The deviation from Apple’s long-held 99 cent price floor comes as the Silicon Valley titan fends off accusations of having a monopolistic grip on the App Store that acts as the lone gateway onto iPhones.
Apple has announced the biggest upgrade to the App Store pricing system since the launch of the shop, allowing developers to charge from 29 cents to $10,000 for their offerings.
The enhanced pricing options to be available for all transactions at the App Store by spring of next year were touted along with new capabilities intended to make it easier for those offering their wares to manage sales, returns, taxes, and other features, Apple said in a blog post on Tuesday.
“These newly announced tools, which will begin rolling out today and continue throughout 2023, will create even more flexibility for developers to price their products while staying approachable to the hundreds of millions of users Apple serves worldwide,”the Cupertino based company said.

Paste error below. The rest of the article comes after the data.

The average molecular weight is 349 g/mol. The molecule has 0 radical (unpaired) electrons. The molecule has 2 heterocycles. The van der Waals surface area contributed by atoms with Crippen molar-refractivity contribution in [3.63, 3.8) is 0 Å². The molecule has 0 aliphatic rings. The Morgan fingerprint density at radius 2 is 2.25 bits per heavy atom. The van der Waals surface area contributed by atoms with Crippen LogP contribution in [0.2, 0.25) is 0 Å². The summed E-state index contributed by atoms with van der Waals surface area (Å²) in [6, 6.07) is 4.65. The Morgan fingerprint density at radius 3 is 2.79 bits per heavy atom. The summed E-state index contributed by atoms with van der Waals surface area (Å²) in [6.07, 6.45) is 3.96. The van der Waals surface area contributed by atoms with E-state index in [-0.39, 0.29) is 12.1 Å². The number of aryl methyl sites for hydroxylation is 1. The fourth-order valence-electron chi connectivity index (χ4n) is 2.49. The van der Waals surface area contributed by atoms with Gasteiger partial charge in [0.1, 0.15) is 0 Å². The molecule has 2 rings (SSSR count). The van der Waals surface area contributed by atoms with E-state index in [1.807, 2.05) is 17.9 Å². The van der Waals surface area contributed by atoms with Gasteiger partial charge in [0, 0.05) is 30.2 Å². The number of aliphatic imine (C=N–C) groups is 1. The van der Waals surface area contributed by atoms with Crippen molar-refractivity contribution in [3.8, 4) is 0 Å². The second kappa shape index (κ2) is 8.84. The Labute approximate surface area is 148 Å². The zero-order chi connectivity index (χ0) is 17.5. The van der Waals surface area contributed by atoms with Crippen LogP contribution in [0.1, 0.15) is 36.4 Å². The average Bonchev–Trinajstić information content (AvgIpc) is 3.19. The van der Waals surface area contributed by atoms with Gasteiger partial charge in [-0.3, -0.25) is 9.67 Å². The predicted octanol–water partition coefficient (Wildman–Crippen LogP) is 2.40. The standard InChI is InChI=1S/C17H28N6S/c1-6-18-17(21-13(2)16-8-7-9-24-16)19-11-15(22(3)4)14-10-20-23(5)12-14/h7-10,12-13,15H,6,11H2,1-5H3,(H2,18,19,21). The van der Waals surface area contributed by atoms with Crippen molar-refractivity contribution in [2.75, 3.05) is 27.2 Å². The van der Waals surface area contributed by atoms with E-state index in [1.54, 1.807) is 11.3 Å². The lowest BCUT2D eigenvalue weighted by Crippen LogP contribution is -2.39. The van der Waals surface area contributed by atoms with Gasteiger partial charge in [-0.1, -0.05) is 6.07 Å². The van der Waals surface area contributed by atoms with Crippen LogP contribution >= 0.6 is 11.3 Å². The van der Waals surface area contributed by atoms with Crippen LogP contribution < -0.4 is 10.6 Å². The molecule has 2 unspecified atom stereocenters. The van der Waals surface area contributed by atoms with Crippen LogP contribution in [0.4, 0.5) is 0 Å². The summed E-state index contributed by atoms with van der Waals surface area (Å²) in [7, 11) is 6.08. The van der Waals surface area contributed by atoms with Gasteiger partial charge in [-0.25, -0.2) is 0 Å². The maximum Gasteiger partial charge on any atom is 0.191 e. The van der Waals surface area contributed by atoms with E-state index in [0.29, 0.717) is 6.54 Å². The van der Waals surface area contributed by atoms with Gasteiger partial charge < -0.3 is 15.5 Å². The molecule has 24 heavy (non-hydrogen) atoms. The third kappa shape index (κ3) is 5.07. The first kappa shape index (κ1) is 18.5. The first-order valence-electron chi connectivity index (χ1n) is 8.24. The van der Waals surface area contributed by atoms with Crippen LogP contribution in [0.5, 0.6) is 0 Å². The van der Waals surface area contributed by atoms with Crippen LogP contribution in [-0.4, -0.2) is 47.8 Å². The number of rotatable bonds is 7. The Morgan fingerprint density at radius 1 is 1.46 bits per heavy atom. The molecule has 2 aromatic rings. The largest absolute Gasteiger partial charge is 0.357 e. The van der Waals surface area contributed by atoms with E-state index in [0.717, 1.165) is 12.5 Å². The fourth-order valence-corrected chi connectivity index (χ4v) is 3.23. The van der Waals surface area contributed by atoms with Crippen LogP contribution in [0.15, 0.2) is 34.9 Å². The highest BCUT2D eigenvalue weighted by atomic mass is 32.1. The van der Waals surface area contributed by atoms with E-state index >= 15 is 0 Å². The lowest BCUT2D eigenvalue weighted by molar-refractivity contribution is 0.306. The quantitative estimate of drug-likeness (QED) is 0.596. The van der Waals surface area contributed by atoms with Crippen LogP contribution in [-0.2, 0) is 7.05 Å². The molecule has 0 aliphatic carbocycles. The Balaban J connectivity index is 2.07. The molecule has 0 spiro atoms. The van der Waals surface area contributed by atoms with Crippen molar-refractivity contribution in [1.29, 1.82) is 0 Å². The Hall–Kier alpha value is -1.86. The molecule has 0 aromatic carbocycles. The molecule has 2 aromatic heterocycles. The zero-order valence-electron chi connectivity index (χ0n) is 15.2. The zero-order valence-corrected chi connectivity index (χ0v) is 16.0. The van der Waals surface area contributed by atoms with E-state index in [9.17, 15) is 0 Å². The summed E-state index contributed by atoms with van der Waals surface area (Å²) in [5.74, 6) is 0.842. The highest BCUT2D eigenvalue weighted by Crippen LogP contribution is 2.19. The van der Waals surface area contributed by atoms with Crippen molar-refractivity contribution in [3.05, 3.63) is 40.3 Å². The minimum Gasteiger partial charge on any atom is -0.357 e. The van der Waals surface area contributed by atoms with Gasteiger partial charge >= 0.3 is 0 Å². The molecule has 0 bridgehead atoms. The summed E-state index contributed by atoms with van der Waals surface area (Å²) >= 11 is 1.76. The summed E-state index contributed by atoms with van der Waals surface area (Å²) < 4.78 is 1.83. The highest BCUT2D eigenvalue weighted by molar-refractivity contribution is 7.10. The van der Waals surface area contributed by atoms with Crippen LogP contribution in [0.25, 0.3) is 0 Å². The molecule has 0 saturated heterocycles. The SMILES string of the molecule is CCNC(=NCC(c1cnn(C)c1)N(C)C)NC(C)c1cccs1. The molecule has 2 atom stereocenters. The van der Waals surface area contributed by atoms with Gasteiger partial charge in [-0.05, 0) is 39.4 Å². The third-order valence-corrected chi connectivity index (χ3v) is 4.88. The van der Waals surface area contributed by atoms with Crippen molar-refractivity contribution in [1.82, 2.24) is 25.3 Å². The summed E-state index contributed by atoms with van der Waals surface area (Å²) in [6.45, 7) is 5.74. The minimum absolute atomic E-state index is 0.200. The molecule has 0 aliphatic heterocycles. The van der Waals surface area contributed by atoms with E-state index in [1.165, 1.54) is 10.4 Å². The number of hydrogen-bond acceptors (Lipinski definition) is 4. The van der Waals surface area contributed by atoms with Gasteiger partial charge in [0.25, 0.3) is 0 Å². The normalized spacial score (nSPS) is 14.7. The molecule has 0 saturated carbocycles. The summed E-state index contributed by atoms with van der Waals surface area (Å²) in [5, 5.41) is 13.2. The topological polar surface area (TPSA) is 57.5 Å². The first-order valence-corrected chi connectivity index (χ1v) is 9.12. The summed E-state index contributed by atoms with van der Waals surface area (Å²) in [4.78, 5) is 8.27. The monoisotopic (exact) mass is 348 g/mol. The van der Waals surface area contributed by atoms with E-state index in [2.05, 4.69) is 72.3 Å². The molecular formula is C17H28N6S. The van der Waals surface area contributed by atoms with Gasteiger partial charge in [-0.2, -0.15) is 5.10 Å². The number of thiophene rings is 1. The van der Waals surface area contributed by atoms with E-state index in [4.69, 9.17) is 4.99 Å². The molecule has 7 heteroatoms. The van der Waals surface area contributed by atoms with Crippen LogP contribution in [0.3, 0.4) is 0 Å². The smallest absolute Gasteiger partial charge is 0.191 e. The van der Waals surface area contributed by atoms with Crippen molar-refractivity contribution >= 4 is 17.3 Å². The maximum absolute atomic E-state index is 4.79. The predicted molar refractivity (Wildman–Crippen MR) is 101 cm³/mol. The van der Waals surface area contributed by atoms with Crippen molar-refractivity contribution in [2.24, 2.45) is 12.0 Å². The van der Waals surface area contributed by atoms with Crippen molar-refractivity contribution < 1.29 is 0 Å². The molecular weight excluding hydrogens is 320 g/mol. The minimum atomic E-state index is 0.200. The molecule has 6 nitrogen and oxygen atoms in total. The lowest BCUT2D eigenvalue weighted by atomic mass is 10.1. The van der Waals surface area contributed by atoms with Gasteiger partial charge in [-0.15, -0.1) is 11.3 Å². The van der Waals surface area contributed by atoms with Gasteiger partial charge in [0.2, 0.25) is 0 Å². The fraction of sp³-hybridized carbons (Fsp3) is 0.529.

“And, in turn help developers continue to thrive on the App Store.”
Under the updated pricing system, developers will be able to choose from 900 price points, which is nearly 10 times the number of pricing options previously available for app makers, Apple said.
Legal, political pressure
Apple last year agreed to expand pricing options at the App Store as part of a $100 million settlement to resolve a class-action lawsuit filed by US developers unhappy with paying commissions of up to 30 percent on transactions.
Apple said at the time that the settlement was “the latest chapter of Apple’s longstanding efforts to evolve the App Store into an even better marketplace for users and developers alike.”
Apple is also under political pressure in the United States and Europe to relax its hold on the App Store, which has been bashed by the likes of Spotify, Fortnite maker Epic Games, and new Twitter owner Elon Musk.
In 2021 a California judge ruled against Epic, which had accused Apple of acting like a monopoly through its App Store.
But the judge also barred Apple from prohibiting developers from including in their apps “external links or other calls to action that direct customers to purchasing mechanisms.”
The judgment ruled that Apple can still mandate that its payment systems be used for in-app transactions.
In the EU, a new piece of legislation due to be implemented in May 2023 will force Apple to open up its iPhone operating system to other payment options and app stores.
The Digital Markets Act will also prohibit the iPhone from offering preferential treatment to Apple’s own services, such as Apple Music or the Safari browser.